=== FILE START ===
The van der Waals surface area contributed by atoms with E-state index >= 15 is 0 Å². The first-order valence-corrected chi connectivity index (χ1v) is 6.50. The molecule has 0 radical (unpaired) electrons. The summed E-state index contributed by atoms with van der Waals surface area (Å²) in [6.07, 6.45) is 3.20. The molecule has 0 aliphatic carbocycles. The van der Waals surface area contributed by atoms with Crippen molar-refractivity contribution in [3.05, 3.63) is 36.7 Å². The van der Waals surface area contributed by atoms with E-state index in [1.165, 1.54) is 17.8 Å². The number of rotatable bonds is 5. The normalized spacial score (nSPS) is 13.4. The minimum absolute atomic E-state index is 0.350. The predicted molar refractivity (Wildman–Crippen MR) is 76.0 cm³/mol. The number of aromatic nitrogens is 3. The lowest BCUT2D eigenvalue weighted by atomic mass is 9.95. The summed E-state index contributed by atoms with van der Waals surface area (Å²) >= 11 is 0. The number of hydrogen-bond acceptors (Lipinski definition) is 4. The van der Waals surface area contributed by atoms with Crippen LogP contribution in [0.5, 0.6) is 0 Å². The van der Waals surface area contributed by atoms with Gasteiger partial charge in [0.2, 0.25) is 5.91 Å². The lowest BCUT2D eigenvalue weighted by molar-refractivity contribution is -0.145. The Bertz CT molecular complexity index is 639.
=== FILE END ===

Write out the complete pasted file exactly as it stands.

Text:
The van der Waals surface area contributed by atoms with E-state index >= 15 is 0 Å². The first-order valence-corrected chi connectivity index (χ1v) is 6.50. The molecule has 0 radical (unpaired) electrons. The summed E-state index contributed by atoms with van der Waals surface area (Å²) in [6.07, 6.45) is 3.20. The molecule has 0 aliphatic carbocycles. The van der Waals surface area contributed by atoms with Crippen molar-refractivity contribution in [3.05, 3.63) is 36.7 Å². The van der Waals surface area contributed by atoms with E-state index in [1.165, 1.54) is 17.8 Å². The number of rotatable bonds is 5. The normalized spacial score (nSPS) is 13.4. The minimum absolute atomic E-state index is 0.350. The predicted molar refractivity (Wildman–Crippen MR) is 76.0 cm³/mol. The number of aromatic nitrogens is 3. The lowest BCUT2D eigenvalue weighted by atomic mass is 9.95. The summed E-state index contributed by atoms with van der Waals surface area (Å²) >= 11 is 0. The number of hydrogen-bond acceptors (Lipinski definition) is 4. The van der Waals surface area contributed by atoms with Crippen LogP contribution in [0.5, 0.6) is 0 Å². The van der Waals surface area contributed by atoms with Gasteiger partial charge in [0.2, 0.25) is 5.91 Å². The lowest BCUT2D eigenvalue weighted by molar-refractivity contribution is -0.145. The Bertz CT molecular complexity index is 639.